Jon
Fitch
. Like Fitch, Edwards’ streak features some quietly
impressive wins. Albert
Tumenov
has won five straight in Absolute Championship Akhmat since his loss to
Edwards, and is absolutely better than at least half the
welterweights in the UFC right now. The supposedly washed-up
Donald
Cerrone
won his next three fights after being dominated by
Edwards, and Rafael dos
Anjos
also appears to have more tread left on the tires than
his lopsided loss to the Brit made it appear.

All of this is simply to say that Edwards is not smoke and mirrors;
every time out, he handles business like the Top 5 fighter he is.
Yet even now, on the cusp of breaking Fitch’s record, we have to
ask, “If Edwards beats Belal
Muhammad
on Saturday, now will he get a title shot?”
Part of the problem is his long layoff; it will have been 21 months
since the dos Anjos win. By way of illustration, Muhammad has gone
3-0 since Edwards’ last fight, elevating himself from fringe
contender to just plain contender in the process. The UFC often
seems bent on forgetting Edwards and sweeping him under the rug,
and his nearly two-year layoff allowed the promotion to do just
that. The UFC already tried matching him with red-hot prospect
Khamzat
Chimaev
, a man whose UFC welterweight résumé consists of two
dazzling wins over horribly overmatched opponents. Only COVID-19
prevented the organization from making one of its most laughably
unbalanced matchups in years, in terms of risk and reward for the
fighters involved.

Now Edwards has the chance to remind his bosses — and the fans,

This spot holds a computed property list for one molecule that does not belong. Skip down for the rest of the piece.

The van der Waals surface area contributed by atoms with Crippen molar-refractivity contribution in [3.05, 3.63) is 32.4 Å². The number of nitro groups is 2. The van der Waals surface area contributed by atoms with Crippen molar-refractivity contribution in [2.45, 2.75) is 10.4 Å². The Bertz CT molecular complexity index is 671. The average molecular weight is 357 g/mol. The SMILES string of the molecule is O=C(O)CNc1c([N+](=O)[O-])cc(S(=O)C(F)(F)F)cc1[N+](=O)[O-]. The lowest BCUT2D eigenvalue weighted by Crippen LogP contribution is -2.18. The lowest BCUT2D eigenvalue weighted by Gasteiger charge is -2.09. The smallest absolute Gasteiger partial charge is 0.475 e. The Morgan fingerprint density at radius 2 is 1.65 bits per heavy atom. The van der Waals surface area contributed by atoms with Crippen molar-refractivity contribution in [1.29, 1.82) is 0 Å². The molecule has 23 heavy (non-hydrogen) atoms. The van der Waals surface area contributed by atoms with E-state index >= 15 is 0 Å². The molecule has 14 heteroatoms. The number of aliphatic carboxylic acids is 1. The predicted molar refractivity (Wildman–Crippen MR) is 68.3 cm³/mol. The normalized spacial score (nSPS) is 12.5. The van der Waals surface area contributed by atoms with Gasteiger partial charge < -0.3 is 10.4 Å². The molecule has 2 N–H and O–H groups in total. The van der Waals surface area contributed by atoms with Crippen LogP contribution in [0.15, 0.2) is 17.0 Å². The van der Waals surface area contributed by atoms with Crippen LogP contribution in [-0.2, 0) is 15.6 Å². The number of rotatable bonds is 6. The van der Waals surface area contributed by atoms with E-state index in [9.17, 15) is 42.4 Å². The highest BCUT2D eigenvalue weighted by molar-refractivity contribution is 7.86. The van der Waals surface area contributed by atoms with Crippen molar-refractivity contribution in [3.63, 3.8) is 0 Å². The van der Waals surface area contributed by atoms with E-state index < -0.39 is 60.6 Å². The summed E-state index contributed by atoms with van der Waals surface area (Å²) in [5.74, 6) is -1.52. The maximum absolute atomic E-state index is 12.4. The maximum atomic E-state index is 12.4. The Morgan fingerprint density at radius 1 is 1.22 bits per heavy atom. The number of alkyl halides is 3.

whether they love or hate him — just how good he is, how hard he
has worked and how much he has accomplished. If he wins on
Saturday, ending Muhammad’s four-fight win streak while extending
his own streak to nine, expect public outcry for his long-delayed
title shot to be granted. (Among those already calling for it are
the last man to beat Edwards, welterweight champ Kamaru
Usman
.) On the other hand, the welterweight division is the
most unforgiving in the sport, a true shark tank, and a loss to
Muhammad would give the UFC the only excuse it needs to do exactly
what it wants to do with Edwards: nothing.

In December 2018, just over two years ago, Frey was on top of the
world, or pretty damned close. She had just defended her Invicta FC atomweight title successfully
against Minna
Grusander
, and was one of the four or five best women in the
world at 105 pounds.

What a difference a few years make. Since then, Frey has gone 1-3,
and in the lone win during that stretch, she missed weight, causing
her Invicta title to be vacated despite beating Ashley
Cummins
for a second time. More worryingly, Frey has now lost
two straight since joining the UFC as a strawweight. In that time,
she has given a boost to two women more than a decade her junior in
Kay
Hansen
and Konklak
Suphisara
. This weekend, the 35-year-old Texan will take on yet
another young up-and-comer in debuting Dana White’s Contender Series alumna Gloria de
Paula
. “Glorinha” is promising, but less heralded than Hansen
or “Loma Lookboonmee.” Is this matchup a chance for Frey to bounce
back, or is it one last setup for a younger fighter to use the
veteran as a stepping stone? The answer to that lies with Frey, but
she must be aware that she is probably fighting for her job on
Saturday.